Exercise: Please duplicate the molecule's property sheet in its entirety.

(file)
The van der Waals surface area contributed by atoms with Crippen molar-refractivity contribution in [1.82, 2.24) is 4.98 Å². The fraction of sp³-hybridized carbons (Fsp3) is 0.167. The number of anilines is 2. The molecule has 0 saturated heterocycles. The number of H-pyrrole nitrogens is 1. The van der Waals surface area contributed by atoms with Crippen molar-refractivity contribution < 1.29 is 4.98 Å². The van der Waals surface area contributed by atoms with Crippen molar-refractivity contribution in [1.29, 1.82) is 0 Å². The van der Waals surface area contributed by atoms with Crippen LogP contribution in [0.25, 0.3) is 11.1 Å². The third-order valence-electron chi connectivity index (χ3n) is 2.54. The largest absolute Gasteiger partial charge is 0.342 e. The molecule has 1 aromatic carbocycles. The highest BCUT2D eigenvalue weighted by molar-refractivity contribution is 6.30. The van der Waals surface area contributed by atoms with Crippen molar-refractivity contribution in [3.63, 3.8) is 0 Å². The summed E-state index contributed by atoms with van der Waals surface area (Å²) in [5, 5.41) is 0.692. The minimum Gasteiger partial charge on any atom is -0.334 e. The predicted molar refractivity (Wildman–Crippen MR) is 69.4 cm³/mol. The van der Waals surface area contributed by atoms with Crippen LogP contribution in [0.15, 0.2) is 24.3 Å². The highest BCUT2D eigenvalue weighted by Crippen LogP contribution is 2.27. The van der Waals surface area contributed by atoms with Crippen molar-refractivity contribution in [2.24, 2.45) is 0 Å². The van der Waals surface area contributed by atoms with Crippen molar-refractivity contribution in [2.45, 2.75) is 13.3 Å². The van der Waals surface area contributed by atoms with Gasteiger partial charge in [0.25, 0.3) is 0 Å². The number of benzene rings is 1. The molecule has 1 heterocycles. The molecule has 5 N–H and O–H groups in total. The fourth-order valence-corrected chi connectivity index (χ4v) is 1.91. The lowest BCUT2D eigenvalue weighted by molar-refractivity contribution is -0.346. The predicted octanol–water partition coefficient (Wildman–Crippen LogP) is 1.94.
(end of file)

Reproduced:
The van der Waals surface area contributed by atoms with Crippen molar-refractivity contribution in [1.82, 2.24) is 4.98 Å². The fraction of sp³-hybridized carbons (Fsp3) is 0.167. The number of anilines is 2. The molecule has 0 saturated heterocycles. The number of H-pyrrole nitrogens is 1. The van der Waals surface area contributed by atoms with Crippen molar-refractivity contribution < 1.29 is 4.98 Å². The van der Waals surface area contributed by atoms with Crippen molar-refractivity contribution in [1.29, 1.82) is 0 Å². The van der Waals surface area contributed by atoms with Crippen LogP contribution in [0.25, 0.3) is 11.1 Å². The third-order valence-electron chi connectivity index (χ3n) is 2.54. The largest absolute Gasteiger partial charge is 0.342 e. The molecule has 1 aromatic carbocycles. The highest BCUT2D eigenvalue weighted by molar-refractivity contribution is 6.30. The van der Waals surface area contributed by atoms with Crippen molar-refractivity contribution in [3.63, 3.8) is 0 Å². The summed E-state index contributed by atoms with van der Waals surface area (Å²) in [5, 5.41) is 0.692. The minimum Gasteiger partial charge on any atom is -0.334 e. The predicted molar refractivity (Wildman–Crippen MR) is 69.4 cm³/mol. The van der Waals surface area contributed by atoms with Crippen LogP contribution in [0.15, 0.2) is 24.3 Å². The highest BCUT2D eigenvalue weighted by Crippen LogP contribution is 2.27. The van der Waals surface area contributed by atoms with Crippen molar-refractivity contribution in [2.24, 2.45) is 0 Å². The van der Waals surface area contributed by atoms with Crippen molar-refractivity contribution in [2.45, 2.75) is 13.3 Å². The van der Waals surface area contributed by atoms with Gasteiger partial charge in [0.25, 0.3) is 0 Å². The number of benzene rings is 1. The molecule has 1 heterocycles. The molecule has 5 N–H and O–H groups in total. The fourth-order valence-corrected chi connectivity index (χ4v) is 1.91. The lowest BCUT2D eigenvalue weighted by molar-refractivity contribution is -0.346. The predicted octanol–water partition coefficient (Wildman–Crippen LogP) is 1.94.